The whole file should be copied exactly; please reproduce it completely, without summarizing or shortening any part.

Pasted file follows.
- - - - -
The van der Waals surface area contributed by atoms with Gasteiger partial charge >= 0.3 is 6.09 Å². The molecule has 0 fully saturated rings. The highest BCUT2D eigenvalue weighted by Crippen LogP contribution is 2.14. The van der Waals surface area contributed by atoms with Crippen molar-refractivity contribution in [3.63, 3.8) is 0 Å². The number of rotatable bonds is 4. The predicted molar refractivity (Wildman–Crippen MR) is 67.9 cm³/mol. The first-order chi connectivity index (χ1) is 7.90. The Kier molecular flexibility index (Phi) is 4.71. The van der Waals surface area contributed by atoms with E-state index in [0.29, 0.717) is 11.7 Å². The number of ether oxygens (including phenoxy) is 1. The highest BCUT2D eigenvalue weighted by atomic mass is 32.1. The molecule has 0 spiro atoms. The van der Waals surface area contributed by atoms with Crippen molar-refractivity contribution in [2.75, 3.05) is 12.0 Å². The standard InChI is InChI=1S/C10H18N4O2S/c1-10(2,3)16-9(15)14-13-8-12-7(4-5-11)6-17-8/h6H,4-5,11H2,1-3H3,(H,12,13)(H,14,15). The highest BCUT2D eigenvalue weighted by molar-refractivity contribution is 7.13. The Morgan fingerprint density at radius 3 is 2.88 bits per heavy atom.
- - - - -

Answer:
The van der Waals surface area contributed by atoms with Gasteiger partial charge >= 0.3 is 6.09 Å². The molecule has 0 fully saturated rings. The highest BCUT2D eigenvalue weighted by Crippen LogP contribution is 2.14. The van der Waals surface area contributed by atoms with Crippen molar-refractivity contribution in [3.63, 3.8) is 0 Å². The number of rotatable bonds is 4. The predicted molar refractivity (Wildman–Crippen MR) is 67.9 cm³/mol. The first-order chi connectivity index (χ1) is 7.90. The Kier molecular flexibility index (Phi) is 4.71. The van der Waals surface area contributed by atoms with E-state index in [0.29, 0.717) is 11.7 Å². The number of ether oxygens (including phenoxy) is 1. The highest BCUT2D eigenvalue weighted by atomic mass is 32.1. The molecule has 0 spiro atoms. The van der Waals surface area contributed by atoms with Crippen molar-refractivity contribution in [2.75, 3.05) is 12.0 Å². The standard InChI is InChI=1S/C10H18N4O2S/c1-10(2,3)16-9(15)14-13-8-12-7(4-5-11)6-17-8/h6H,4-5,11H2,1-3H3,(H,12,13)(H,14,15). The highest BCUT2D eigenvalue weighted by molar-refractivity contribution is 7.13. The Morgan fingerprint density at radius 3 is 2.88 bits per heavy atom.